Matt Damon sought to stress he does not use homophobic slurs ‘in his personal life’. (Stephane Cardinale – Corbis/Corbis via Getty Images)
Matt Damon has denied using homophobic slurs “in his personal life” after suggesting he retired “the f-slur” only recently.
In an interview with The Sunday Times, the 50-year-old actor recalled telling a “joke” at the dinner table with his family using the offensive term just “months ago” only to be shut down by his daughter.
“She went to her room and wrote a very long, beautiful treatise on how that word is dangerous. I said: ‘I retire the f-slur!’,” he told the British newspaper. “I understood.”
Amid biting criticism for his bizarre revelation, Matt Damon issued a statement to Variety on Monday (2 August).
“I have never called anyone ‘f****t’ in my personal life,” he said, “and this conversation with my daughter was not a personal awakening.
“I do not use slurs of any kind. I have learned that eradicating prejudice requires active movement toward justice rather than finding passive comfort in imagining myself ‘one of the good guys’.
“And given that open hostility against the LGBT+ community is still not uncommon, I understand why my statement led many to assume the worst.
“To be as clear as I can be, I stand with the LGBT+ community.”
Matt Damon’s daughter told him how ‘painful’ homophobic slurs can be
Damon claimed that his previous statement had been misconstrued, saying that in his conversation with his daughter, he was only attempting to “contextualise for her the progress that has been made – though by no means completed – since I was growing up in Boston”, recalling how he heard the word “f*g” as a child, before he knew its meaning.
“I explained that that word was used constantly and casually and was even a line of dialogue in a movie of mine as recently as 2003,” he said, apparently referring to Stuck on You.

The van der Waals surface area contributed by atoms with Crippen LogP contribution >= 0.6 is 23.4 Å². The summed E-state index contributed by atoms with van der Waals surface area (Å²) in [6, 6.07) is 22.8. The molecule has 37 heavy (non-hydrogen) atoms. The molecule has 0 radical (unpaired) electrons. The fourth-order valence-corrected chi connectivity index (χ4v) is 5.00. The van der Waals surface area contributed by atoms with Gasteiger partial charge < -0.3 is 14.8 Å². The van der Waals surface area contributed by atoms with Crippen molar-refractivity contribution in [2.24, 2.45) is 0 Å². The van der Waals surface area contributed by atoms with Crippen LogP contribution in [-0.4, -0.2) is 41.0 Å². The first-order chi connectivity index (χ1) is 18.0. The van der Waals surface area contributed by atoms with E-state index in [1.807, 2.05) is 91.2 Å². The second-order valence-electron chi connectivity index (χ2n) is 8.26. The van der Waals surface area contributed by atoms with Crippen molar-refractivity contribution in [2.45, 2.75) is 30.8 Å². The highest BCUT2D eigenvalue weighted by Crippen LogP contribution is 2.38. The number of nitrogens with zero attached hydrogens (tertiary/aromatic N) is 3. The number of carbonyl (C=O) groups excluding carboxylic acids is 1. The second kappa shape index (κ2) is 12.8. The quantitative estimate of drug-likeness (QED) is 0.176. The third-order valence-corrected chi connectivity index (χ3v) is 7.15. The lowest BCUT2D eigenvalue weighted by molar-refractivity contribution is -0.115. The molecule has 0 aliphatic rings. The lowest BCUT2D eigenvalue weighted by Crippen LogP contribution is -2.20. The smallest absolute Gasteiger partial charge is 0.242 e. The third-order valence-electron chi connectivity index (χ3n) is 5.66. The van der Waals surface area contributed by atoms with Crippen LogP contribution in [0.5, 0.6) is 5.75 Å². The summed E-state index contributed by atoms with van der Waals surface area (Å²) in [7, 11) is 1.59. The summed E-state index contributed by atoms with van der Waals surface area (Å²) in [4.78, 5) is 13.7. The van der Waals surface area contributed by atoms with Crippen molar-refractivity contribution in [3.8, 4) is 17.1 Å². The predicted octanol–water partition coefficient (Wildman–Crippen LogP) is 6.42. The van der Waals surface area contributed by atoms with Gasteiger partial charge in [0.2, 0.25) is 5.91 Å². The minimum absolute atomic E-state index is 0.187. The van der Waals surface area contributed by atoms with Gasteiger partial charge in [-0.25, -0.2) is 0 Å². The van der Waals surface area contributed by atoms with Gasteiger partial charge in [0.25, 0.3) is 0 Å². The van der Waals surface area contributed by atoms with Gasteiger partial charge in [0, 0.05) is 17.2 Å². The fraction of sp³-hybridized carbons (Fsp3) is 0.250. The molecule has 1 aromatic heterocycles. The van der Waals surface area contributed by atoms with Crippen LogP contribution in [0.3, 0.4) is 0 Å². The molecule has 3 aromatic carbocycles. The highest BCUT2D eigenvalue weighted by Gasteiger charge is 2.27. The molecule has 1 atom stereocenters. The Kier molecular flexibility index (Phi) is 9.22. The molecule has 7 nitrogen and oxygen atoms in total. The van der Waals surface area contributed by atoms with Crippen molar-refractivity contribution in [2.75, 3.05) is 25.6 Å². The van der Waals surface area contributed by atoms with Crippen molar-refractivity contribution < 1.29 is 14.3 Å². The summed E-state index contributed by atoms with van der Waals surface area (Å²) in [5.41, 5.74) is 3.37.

His daughter was incredulous that homophobic slurs could ever have been used “unthinkingly”, Damon continued, and to his “admiration and pride”, spoke of how such words hurt the LGBT+ community “regardless of how culturally normalised”.
He added: “I not only agreed with her but thrilled at her passion, values and desire for social justice.”
Matt Damon has four daughters aged between 10 and 23. He did not specify which of them wrote the letter.
In his interview with The Sunday Times, he said he used the “most taboo term for gay people” during a meal with his family.
“She left the table,” he recalled. “I said: ‘Come on, that’s a joke! I say it in the movie Stuck on You!’”
Anthony Allen Ramos, head of talent for LGBT+ media watchdog GLAAD, told PinkNews that as much as Damon has clarified his remarks, there must be “accountability” in non-LGBT+ people using offensive terms.
“The conversations that have arisen after Matt Damon’s original interview and subsequent remarks today are an important reminder that this word, or any word that aims to disparage and disrespect LGBT+ people, has no place in mainstream media, social media, classrooms, workplaces, and beyond,” Ramos said
“There needs to be accountability at a time when anti-LGBT+ slurs remain rampant today and can fuel discrimination and stereotypes, especially when used by those outside of the community to defame or describe LGBT+ people.”